Accordingly, the law imposes the responsibility on the driver to ensure that his/her passengers are all properly using seatbelts. If a driver has passengers who are not buckled up properly at the time of an accident, those passengers could allege the driver is responsible for their injuries- even when the accident was not caused by their driver. Similar to any infraction of New York State Vehicle and Traffic Law, a seatbelt violation can be asserted as a basis to show that a driver was negligent, even where a ticket was not issued.
Conversely, since those over the age of 16 may receive tickets as front-seat occupants of the vehicle for not wearing a seatbelt. In the event of an accident where the passenger seeks to hold the driver responsible, the driver may be able to assert that the front seat passenger assumed the risk.
Young drivers may be more likely to be adversely affected by the change in the law in the event of a car accident. Young drivers traveling with minors in their vehicle may find it difficult to enforce their passengers wearing a seatbelt, especially if the passengers are in the same age range. This is especially concerning in light of the new law. A young driver finding it difficult to require passengers to buckle up could also find themselves accused of contributing to injuries after an accident. Those same passengers who refused to wear a seatbelt could allege that the driver was negligent by violating the new law, and that negligence contributed to their injuries.
The amended law could have a secondary effect of providing those who caused accidents with more avenues for placing blame elsewhere. Defense counsel and insurance companies almost always assert that a plaintiff (person suing for injuries) was negligent by failing to wear a seatbelt. This hand is often played to the fullest extent when the at-fault driver cannot otherwise place liability for the accident on another party. If the at-fault driver can prove that because the plaintiff did not wear a seatbelt their injuries were exacerbated, the at-fault driver may not be responsible for those additional injuries. In light of the newly amended law, at-fault driver could accuse the backseat passenger’s driver of contributing to their injuries. The at-fault driver may only marginally show that the passenger’s driver should share in the fault. By failing to ensure that all passengers are buckled up, regardless of age or position in the vehicle, an at-fault driver could show another driver was partly responsible for his/her passengers’ injuries. In New York, any portion of liability, no matter how small, can offset the at-fault driver’s obligation to compensate the injured party. However, it is the defendant’s burden to prove this to the jury or fact finder. As attorneys for injured parties, we prevent the defendant from bringing weak assertions without proof to the jury.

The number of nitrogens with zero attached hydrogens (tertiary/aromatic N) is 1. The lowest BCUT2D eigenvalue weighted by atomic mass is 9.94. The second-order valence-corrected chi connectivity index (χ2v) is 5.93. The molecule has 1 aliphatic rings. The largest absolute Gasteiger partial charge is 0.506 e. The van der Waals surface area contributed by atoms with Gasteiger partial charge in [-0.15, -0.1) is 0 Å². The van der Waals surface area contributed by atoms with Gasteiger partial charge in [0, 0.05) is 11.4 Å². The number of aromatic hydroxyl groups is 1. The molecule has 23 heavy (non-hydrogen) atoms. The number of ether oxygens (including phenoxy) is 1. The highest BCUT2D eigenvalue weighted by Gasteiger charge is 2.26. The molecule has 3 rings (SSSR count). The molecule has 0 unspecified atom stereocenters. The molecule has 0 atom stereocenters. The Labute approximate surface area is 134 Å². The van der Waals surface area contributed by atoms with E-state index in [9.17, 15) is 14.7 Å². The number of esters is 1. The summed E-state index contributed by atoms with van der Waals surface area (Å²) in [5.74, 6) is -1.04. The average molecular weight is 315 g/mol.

The new laws do not appear to apply to wearing seatbelts on school buses. While most school buses are required to be equipped with seatbelts for all passengers, each School District sets its own policies for wearing seatbelts when riding the bus.
Make a habit of buckling up every time you enter a vehicle, no matter what your position is in the car. Being held liable for injuries is the least of your worries when it comes to injuries sustained to family and friends in your vehicle. This small action can save your or a loved one’s life.
To speak with our attorneys, please schedule a complimentary consultation to learn your rights and options after an accident. Law Offices of Jennifer G. Tocci, P.C. (631) 343-7676.